Stop me if you’ve heard this before – banks have to behave more like fintechs if they want to maintain past levels of profitability. But in concrete terms what does that mean? The answer isn’t simply technology that delivers faster services, it’s also technology that delivers it in better ways.
That’s Strands‘ mission, its VP for the Americas Cesar Richardson said. Strands integrates and customizes solutions into a bank’s personal brand and banking experience, going beyond the aggregation and presentation of data to providing contextual messages that anticipate individual client needs in advance.
Mr. Richardson said Strands’ origins date back to 2008 when the company developed a recommendation tool which could analyze music and recordings based on historical use and recommend similar titles a user might enjoy. Apple bought the intellectual property in 2009 and the resulting cash infusion helped the company pivot into the finance space.
And there are plenty of business cases to utilize both enriched data and raw transactional data, Mr. Richardson said. Strands can take a data cluster and determine which customers are most likely to buy certain items and connect them with those products.
While conscious of the intrusive nature of some types of advertisements or suggestion mechanisms, Mr. Richardson said this is not the case with Strands’ personalized capability. For most non-financial services, the user has to opt in.
“With financial services, it is slightly different,” Mr. Richardson explained. “A bank is looking to see how it can use this to help with a problem that can be solved by a product.”
Strands’ algorithms analyze behavior patterns and projects those patterns into the future, providing the user with the ability to address a problem before it actually becomes one.
“You can offer that as an insight,” Mr. Richardson said. “You can solve a problem before it occurs such as payroll. You have time to move money from savings, get a loan or increase your credit limit.”
The anticipatory nature of the technology allows financial institutions to improve their customer service by suggesting moves that make sense, Mr. Richardson said.
That technology is also easily integrated. Strands customizes its solutions into a brand’s unique brand and digital banking experience, so it does not interrupt the style of interaction with its customers. That capability appealed to Huntington National of Columbus, which recently became the first North American bank to adopt Strands’ technology. Huntington National of Columbus is implementing Strands’ Personal Finance Manager and Business Financial Manager.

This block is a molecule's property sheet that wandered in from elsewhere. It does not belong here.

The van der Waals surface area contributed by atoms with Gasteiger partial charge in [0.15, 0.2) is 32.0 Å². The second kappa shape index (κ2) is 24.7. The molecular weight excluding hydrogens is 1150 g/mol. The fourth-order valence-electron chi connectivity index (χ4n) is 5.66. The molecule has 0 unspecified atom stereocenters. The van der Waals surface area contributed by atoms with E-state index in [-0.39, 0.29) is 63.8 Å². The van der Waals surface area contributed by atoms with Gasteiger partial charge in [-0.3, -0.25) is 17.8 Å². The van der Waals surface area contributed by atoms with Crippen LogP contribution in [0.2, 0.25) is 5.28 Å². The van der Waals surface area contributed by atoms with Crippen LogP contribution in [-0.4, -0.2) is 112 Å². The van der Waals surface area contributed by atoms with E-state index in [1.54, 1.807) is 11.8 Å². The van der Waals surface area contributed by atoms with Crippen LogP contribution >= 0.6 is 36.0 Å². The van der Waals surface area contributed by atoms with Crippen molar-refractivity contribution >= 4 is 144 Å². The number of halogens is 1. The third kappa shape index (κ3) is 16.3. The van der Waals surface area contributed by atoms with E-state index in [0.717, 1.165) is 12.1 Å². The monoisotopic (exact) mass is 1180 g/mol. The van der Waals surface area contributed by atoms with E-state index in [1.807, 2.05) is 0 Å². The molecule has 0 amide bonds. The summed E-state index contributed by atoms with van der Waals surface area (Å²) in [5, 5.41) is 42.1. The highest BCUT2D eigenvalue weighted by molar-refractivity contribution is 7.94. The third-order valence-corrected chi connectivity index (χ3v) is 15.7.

“What this is really helping banks to do is shift their business model to new revenue streams and finding out how to use the data they have,” Mr. Richardson said.
This is happening as the European Union prepares for the adoption of PSD2, the Revised Payment Services Directive. Customers own their data, and can choose who gets access to it. That means they can order shoes off Facebook and let Mark Zuckerberg do the rest.
It also means opportunity at all levels, Mr. Richardson said.
“That’s going to create a huge level of agility for fintech companies to create value.”
Banks’ problems with technology and why it is so hard for them to switch course are well known. If they do not want to lose their customers, they are going to have to master contextual situations that provide them insight into the market and individual customers.
Banks providing analysts with information such as default rates and the average invoicing levels for different sectors of SMEs are two of many examples of the data nimbler organizations should be able to provide.
“This is the shift that’s going to start occurring as banks become fintech companies,” Mr. Richardson said.
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